Saturday, July 31, 2010

Is the SAC proposed internet music "tax" a stalking horse for SOCAN?

(Above:Upper is Eric Schwartz/ & lower is Eric Baptise/SOCAN)

Eddie Schwartz is renewing his call for a "reasonable monthly licence fee" that would legalize the file sharing of music and "create a new business model that would be fair to consumers and creators alike". Here's his op-ed from July 30, 2010 in Straight.

He says that:
"The revenue received could be distributed to performers, songwriters, and rights-holders on a transparent, pro-rata basis by one of Canada’s respected music collectives, such as SOCAN." (emphasis added)
He is SOCAN's representative in Nashville, a fact which is also stated at the close of the Staight op-ed.

His proposal for a double negative option music "tax" (as it would inevitably be called) on internet users is itself not new. I've written about it before at some length just over a year ago here.

As I said then about the proposed monthly fee of about $5 or so:
This apparently modest fee - less than a pint of draft beer these days - would be added to their ISP bill. It would generate about $900 million a year in Canada, based upon SAC's admittedly “back of the envelope” calculations. (BTW, that’s about 4.5 times more than what SOCAN now collects - and it’s taken SOCAN and its predecessors more than 80 years to get to that level). Sure - SAC admits that $5 is just a figure for discussion purposes and they could cut back to $3 a month - a mere $600 million. Sometimes, you gotta walk before you can run.
It would likely quickly morph into a mandatory "tax", since it's hard to imagine the participation of a sufficient number of internet users and rights owners, even on a supposedly voluntary negative option basis, to enable this unprecedented scheme to begin to function. It would also be in addition to the much disliked "tax" on blank media. The current Government, to its credit, has explicitly resisted efforts to extend this blank media "tax" to iPods and other innovative devices, calling the idea "totally nonsensical". There was no ambiguity in Minister's Moore's famous tweet and Minister Clement's rapid response quoted here.

Eddie is an extremely articulate guy, a great communicator and has always seemed to choose his words carefully. He has been a Director of SOCAN and very influential in promoting the interests of pop songwriters in that organization and elsewhere. I wonder if he is now speaking for SOCAN, or at least acting as a stalking horse?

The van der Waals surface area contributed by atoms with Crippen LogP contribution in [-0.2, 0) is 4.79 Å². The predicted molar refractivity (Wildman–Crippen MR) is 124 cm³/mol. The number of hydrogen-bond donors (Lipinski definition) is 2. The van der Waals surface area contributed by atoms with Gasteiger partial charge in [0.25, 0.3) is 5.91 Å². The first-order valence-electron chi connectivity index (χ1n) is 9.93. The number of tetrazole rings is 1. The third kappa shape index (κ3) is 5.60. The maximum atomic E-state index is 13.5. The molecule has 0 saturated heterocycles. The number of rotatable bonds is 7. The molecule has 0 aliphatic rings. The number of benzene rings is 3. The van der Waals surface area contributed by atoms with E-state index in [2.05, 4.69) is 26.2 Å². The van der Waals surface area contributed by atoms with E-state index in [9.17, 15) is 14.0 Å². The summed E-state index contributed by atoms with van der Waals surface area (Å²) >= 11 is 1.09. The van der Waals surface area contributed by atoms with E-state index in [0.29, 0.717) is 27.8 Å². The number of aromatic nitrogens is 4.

Earlier this year, SOCAN took the certainly unusual and probably unprecedented step for a Canadian collective of going outside of Canada for its next CEO. It chose Eric Baptiste from France, who has very impressive qualifications, including a 12 year career at the International Confederation of the Societies of Authors and Composers (CISAC), the World Federation of Copyright Societies with 225 member societies in 118 countries, where he had been Director General since 1999. Prior to joining CISAC, he had notable successes in the French broadcasting industry.

One can only assume that the very accomplished, upwardly mobile, and apparently still young M. Baptiste must have been offered a considerable inducement and very interesting challenge to move his career from Paris, France to suburban North York, Toronto, Ontario. On January 19, 2010, SOCAN issued a press release that included the following:
"I am delighted with the selection of Eric as my successor," says André LeBel, CEO, SOCAN. "He has all it takes to take SOCAN to the next level."
(emphasis added)
Could that “next level” be what Eddie is talking about?


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